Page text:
India remains an integral part of Afghanistan’s steady progress in institutionalising peace, pluralism, and prosperity. Ties between Afghanistan and India go beyond the traditionally strong relations at the government level. Since time immemorial, people of Afghanistan and India have interacted with each other through trade and commerce, peacefully coexisting on the basis of their shared cultural values and commonalities. This history has become the foundation of deep mutual trust. Public opinion polls in Afghanistan confirm this, as well as the sentiment Afghans share about feeling at home whenever they visit India.
Partnership defines this fast shrinking century. Since the end of the Cold War, the world has increasingly become interdependent both in security and economic development terms. That is why countries no longer speak with the kind of zero-sum undertones, which they used to do in the last decades of the Cold War and the early years of the post-Cold War. At least in rhetoric, ‘win-win partnership’ has replaced the realpolitik jargon of the past century and increasingly guides states towards a new world order whereby every state should be afforded the opportunity to grow and develop alongside the rest.Continue reading
In complex post-conflict environments such as Afghanistan, security and development needs are intertwined. Without addressing both at the same time, it would be hard to ensure an environment that enables sustainable economic growth. In other words, bullets alone cannot remedy Afghanistan’s current situation. In fact, as former U.S. President Bill Clinton once said, “it’s the economy stupid,” something that is even more relevant in the fight against terrorism in Afghanistan.Continue reading
It is true that Afghanistan and Pakistan are fighting a common enemy in the Taliban and al Qaeda. But the nature of insurgency and engagement is quite different in the two countries. The Pakistani military is fighting an insurgency mainly against its own people. It’s different in Afghanistan: government forces are fighting both local militants and terrorist mercenaries that primarily infiltrate from, and are trained and equipped by, elements from across the country’s southeastern border.Continue reading
Almost twelve years have passed since the fall of the Taliban in Afghanistan, but peace remains elusive. Four interlocking challenges with internal, regional, transnational, and international dimensions impede Afghanistan’s stabilization and reconstruction. Each challenge facing Afghanistan feeds off the others, and together they have engendered a vicious circle that is destabilizing the country.
Lagging commitment on the part of donor nations has been a factor in giving the Taliban new life. According to a recent study by the Agency Coordinating Body for Afghan Relief, an astounding 40 percent of the $25 billion in aid that has been pledged to fund Afghanistan’s democratization process has not been delivered. And of the $15 billion in aid that has arrived, roughly 40 percent has gone to paying salaries and fees for Western contractors and their employees. On top of it all, officials in Afghanistan admit that they cannot properly account for how $2.5 billion in aid was spent. It all adds up to a sad fact: the Afghan people are being short changed. It’s not surprising, then, that a fair share have grown disenchanted, and that this disillusionment has provided fertile ground in which a new generation of Islamic fighters can grow, and narcotics trafficking can once again flourish.Continue reading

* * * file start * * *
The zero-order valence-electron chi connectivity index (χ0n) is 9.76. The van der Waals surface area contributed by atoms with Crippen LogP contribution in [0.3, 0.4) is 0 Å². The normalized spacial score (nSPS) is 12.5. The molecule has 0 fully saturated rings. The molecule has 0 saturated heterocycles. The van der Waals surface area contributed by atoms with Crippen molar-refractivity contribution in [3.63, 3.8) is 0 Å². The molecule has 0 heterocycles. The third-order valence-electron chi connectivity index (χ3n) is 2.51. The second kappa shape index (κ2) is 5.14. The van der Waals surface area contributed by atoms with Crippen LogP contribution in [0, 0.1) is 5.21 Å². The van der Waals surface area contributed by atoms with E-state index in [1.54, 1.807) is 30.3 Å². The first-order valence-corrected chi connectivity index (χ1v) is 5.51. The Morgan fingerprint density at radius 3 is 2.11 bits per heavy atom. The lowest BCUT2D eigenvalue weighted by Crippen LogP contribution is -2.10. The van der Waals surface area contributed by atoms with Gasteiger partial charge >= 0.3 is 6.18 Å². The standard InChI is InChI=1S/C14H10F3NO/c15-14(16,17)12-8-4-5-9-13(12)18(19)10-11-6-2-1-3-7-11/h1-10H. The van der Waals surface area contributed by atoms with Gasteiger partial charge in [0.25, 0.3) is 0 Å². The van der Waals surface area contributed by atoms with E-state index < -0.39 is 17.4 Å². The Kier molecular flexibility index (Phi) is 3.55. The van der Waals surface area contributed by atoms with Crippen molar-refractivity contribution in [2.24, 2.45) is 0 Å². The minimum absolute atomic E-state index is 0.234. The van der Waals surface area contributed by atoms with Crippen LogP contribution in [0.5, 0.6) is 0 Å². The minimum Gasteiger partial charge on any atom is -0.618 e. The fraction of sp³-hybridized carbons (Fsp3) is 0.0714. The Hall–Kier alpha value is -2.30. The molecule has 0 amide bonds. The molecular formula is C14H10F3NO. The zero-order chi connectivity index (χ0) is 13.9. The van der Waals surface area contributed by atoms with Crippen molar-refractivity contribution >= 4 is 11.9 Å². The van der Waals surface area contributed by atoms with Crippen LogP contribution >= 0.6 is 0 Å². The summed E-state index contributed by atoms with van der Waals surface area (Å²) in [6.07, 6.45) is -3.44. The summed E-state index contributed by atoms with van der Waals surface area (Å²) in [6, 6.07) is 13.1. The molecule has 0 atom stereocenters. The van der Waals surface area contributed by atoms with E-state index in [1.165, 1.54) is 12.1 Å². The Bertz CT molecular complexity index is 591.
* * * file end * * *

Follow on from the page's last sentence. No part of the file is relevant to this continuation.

Over the past ten years since 9/11, event after event in and outside Afghanistan has overshadowed the need to connect with the Afghan people and to deliver on their basic expectations for peace, justice, and prosperity. Even though NATO member-states increasingly appreciate the importance of public diplomacy at home and abroad, they have largely faltered to engage and listen to the Afghan people on how to secure Afghanistan.
Present and past peace negotiations between Pakistan and the Taliban in the country’s Federally Administered Tribal Areas have coincided with increased cross-border terrorist attacks in Afghanistan. For example, terrorist attacks have risen by more than 40 percent in eastern Afghanistan within the first five months of 2008 compared to the same period last year. At the same time, the number of civilian deaths caused by cross-border terrorism rose to 638 this year, 62 percent more than the same period last year. Additionally, this past June saw the highest number of foreign military casualties with 46 coalition troops having died in clashes against the Taliban. This shouldn’t be much of a surprise, however. During similar Pakistan-Taliban peace negotiations in 2005 and 2006, Afghanistan saw a 300 percent increase in cross-border terrorist incidents. At the August 2007 Afghanistan-Pakistan Regional Peace Jirga Conference in Kabul, President Pervez Musharraf admitted that the problem existed.